Collagen proteins are crucial components of the bone matrix. Since collagen-derived products are widely used in the food and supplement industry, one may raise the question whether collagen-enriched diets can provide benefits for the skeleton. In this study, we designed an innovative approach to investigate this question taking into account the metabolites that are formed by the digestive tract and appear in the circulation after ingestion of hydrolysed collagen. Blood samples collected in clinical and pre-clinical trials following ingestion and absorption of hydrolysed collagen were processed and applied on bone-related primary cell cultures. This original ex vivo methodology revealed that hydrolysed collagen-enriched serum had a direct impact on the behaviour of cells from both human and mouse origin that was not observed with controls (bovine serum albumin or hydrolysed casein-enriched serum). These ex vivo findings were fully in line with in vivo results obtained from a mouse model of post-menopausal osteoporosis. A significant reduction of bone loss was observed in mice supplemented with hydrolysed collagen compared to a control protein. Both the modulation of osteoblast and osteoclast activity observed upon incubation with human or mouse serum ex vivo and the attenuation of bone loss in vivo, clearly indicates that the benefits of hydrolysed collagen for osteoporosis prevention go beyond the effect of a simple protein supplementation.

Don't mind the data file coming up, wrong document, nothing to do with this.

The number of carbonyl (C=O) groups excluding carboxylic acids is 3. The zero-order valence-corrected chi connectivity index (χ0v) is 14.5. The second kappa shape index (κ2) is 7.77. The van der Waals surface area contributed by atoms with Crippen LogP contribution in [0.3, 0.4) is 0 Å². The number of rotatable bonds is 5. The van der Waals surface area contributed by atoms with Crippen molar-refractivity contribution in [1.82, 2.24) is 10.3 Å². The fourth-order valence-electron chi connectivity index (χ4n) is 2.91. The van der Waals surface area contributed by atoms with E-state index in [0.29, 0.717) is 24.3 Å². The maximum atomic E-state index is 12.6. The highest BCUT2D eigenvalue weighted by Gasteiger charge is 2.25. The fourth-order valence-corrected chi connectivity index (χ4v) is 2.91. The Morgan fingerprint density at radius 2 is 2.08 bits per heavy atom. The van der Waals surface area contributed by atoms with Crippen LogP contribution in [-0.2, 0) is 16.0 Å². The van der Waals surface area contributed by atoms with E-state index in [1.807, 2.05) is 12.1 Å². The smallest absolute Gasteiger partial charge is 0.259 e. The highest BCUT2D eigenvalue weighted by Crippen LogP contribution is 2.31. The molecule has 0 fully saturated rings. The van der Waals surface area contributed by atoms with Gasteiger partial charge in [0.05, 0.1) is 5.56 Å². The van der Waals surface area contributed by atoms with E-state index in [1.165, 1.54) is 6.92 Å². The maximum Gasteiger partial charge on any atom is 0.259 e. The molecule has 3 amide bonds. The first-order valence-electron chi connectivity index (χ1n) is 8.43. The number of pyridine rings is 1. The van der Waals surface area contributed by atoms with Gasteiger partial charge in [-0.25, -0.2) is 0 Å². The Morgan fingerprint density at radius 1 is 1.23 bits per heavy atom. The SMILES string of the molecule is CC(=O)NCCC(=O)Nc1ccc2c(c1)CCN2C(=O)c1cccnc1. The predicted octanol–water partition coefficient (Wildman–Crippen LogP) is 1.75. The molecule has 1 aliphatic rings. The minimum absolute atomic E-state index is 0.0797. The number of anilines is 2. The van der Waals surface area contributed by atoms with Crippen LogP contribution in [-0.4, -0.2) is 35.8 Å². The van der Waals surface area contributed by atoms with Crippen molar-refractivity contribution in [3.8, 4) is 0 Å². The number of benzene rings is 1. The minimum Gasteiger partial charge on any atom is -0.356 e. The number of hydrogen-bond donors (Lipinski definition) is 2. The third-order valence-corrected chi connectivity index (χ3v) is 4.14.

Keywords: absorption; bone; collagen peptides; hydrolysed collagen; metabolites; nutrition; osteoporosis.